Microsat-R

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Microsat-R
Mission typeEarth Observation
OperatorIndia DRDO[1]
COSPAR ID2019-006A
SATCAT no.43947Edit this on Wikidata
Spacecraft properties
ManufacturerDRDO[1]
Launch mass740 kilograms (1,630 lb)
Start of mission
Launch date24 January 2019
RocketPSLV-C44
Launch siteSatish Dhawan Space Centre (Sriharikota)
ContractorIndian Space Research Organization
End of mission
DisposalDestroyed in Orbit by ASAT (suspected)
Destroyed27 March 2019
Orbital parameters
Reference systemGeocentric
RegimeSSO at 274 km altitude
 

Microsat-R was an earth observing satellite manufactured by DRDO[1] and launched by Indian Space Research Organisation and was meant for military use.[2]

Launch[edit]

Microsat-R, along with KalamsatV2 as piggy-back, was launched on 24 January 2019[3] at 23:37 hrs from First Launch Pad of Satish Dhawan Space Centre. The launch marks the 46th flight of PSLV.[4] After 13 minutes 26 seconds in flight, Microsat-R was injected at targeted altitude of about 277.2 km. This was the first flight of a new variant of PSLV called PSLV-DL with two strap-ons, each carrying 12.2-tonne of solid propellant.[5]

Anti-satellite test[edit]

Microsat-R served as target for Indian ASAT experiment on March 27, 2019.[6][7][8] The impact generated more than 400 pieces of orbital debris with 24 having apogee higher than ISS orbit.[9][10] According to initial assessment by DRDO some of the debris (depending on size and trajectory) should re-enter in 45 days.[11] A spokesperson from NASA disagreed, saying the debris could last for years because the solar minimum had contracted the atmosphere that would otherwise cause the debris to be destroyed.[12] Another research from a leading space trajectory and environment simulation company AGI has also came to same conclusion that certain debris will take more than a year to come down and other debris still might pose a risk to other satellites and ISS and these results were also presented in the 35th Space Symposium at Colorado Springs.[13]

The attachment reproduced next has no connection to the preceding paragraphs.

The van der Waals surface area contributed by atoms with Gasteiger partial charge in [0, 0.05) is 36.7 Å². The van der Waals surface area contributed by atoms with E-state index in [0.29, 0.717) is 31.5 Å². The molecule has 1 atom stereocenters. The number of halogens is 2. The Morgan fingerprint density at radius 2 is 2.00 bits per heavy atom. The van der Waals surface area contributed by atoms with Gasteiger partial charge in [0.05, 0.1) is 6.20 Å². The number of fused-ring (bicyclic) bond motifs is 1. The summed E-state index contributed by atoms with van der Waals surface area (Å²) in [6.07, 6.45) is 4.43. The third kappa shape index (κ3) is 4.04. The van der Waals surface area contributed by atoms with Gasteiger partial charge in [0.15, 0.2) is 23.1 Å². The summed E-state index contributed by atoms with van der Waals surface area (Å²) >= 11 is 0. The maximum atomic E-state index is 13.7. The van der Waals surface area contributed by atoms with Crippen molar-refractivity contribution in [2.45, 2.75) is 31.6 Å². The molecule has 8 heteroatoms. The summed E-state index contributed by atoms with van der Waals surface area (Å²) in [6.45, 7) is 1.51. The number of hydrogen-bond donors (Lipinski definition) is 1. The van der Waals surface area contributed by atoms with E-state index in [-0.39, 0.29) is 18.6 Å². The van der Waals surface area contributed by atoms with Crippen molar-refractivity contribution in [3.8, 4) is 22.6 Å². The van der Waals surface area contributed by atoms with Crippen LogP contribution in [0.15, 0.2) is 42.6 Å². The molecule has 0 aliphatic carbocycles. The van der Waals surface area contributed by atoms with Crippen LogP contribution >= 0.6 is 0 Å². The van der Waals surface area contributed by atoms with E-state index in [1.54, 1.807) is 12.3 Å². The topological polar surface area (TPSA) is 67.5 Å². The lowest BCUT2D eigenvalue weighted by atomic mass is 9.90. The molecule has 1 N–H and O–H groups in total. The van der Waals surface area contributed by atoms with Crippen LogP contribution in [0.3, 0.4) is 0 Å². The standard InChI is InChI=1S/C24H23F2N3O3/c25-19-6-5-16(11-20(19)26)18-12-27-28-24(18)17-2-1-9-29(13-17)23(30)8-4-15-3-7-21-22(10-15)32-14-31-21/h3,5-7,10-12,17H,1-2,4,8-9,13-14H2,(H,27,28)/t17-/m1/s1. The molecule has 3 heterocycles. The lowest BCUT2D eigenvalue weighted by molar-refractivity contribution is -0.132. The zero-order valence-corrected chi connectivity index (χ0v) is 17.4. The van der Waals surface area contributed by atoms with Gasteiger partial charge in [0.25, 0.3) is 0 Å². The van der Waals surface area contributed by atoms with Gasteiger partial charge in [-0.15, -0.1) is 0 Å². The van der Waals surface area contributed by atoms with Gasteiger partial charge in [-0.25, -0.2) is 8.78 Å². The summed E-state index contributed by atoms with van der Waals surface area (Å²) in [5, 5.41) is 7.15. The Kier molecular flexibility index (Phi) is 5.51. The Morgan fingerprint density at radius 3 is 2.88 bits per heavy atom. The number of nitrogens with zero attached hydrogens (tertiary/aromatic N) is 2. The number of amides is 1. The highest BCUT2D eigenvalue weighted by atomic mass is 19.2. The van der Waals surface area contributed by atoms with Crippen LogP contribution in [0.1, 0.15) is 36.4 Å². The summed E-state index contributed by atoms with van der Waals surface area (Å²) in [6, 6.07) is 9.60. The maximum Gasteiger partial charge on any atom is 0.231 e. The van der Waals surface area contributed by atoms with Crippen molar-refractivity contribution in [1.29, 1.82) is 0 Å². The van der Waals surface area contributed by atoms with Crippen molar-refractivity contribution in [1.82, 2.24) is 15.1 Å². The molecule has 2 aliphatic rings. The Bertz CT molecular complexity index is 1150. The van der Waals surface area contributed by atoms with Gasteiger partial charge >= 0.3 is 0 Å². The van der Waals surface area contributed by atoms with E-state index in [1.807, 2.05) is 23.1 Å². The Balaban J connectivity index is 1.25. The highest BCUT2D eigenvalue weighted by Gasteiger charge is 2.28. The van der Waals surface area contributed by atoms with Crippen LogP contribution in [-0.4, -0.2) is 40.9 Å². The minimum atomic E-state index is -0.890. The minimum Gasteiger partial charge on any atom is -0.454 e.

References[edit]

  1. ^ a b c "ISRO's first mission of 2019 to put military satellite Microsat-R in space". thehindu. Retrieved January 25, 2019.
  2. ^ "PSLV-C44, carrying India's experimental satellite Microsat-R and students' payload Kalamsat, lifts off". livemint.com. January 25, 2019. Retrieved January 25, 2019.
  3. ^ "PSLV-C44 carrying India's military satellite Microsat-R, students' payload Kalamsat, launched". India Today. January 25, 2019. Retrieved January 25, 2019.
  4. ^ "PSLV-C44 successfully launched Microsat-R and Kalamsat-V2 - ISRO". www.isro.gov.in. Retrieved 2019-02-18.
  5. ^ Tejonmayam, U (January 25, 2019). "Isro's PSLV C-44 successfully places military satellite Microsat-R". Times of India. Retrieved January 25, 2019.
  6. ^ "Onmanorama Exclusive | DRDO's top secret A-SAT mission codenamed 'Project XSV-1'". OnManorama. Retrieved 2019-03-28.
  7. ^ "Explained Mission Shakti | What is A-SAT and how it hit Microsat-R in 168 secs". OnManorama. Retrieved 2019-03-28.
  8. ^ Foust, Jeff (27 March 2019). "India Tests Anti-Satellite Weapon". Space.com.
  9. ^ "NASA: Debris From India's Anti-Satellite Test Raised Threat To Space Station". NPR.org. Retrieved 2019-04-02.
  10. ^ "NASA's Orbital Debris Quarterly News Volume 23, Issue 3" (PDF). 2 August 2019. Retrieved 4 August 2019.
  11. ^ "India says space debris from anti-satellite test to 'vanish' in 45..." Reuters. 2019-03-28. Retrieved 2019-03-28.
  12. ^ "SOLAR MINIMUM IS A TERRIBLE TIME TO BLOW UP A SATELLITE". spaceweather.com. 2019-04-03. Retrieved 2019-04-03.
  13. ^ "Indian ASAT Forensics - April 9, 2019 Update".

See also[edit]

External links[edit]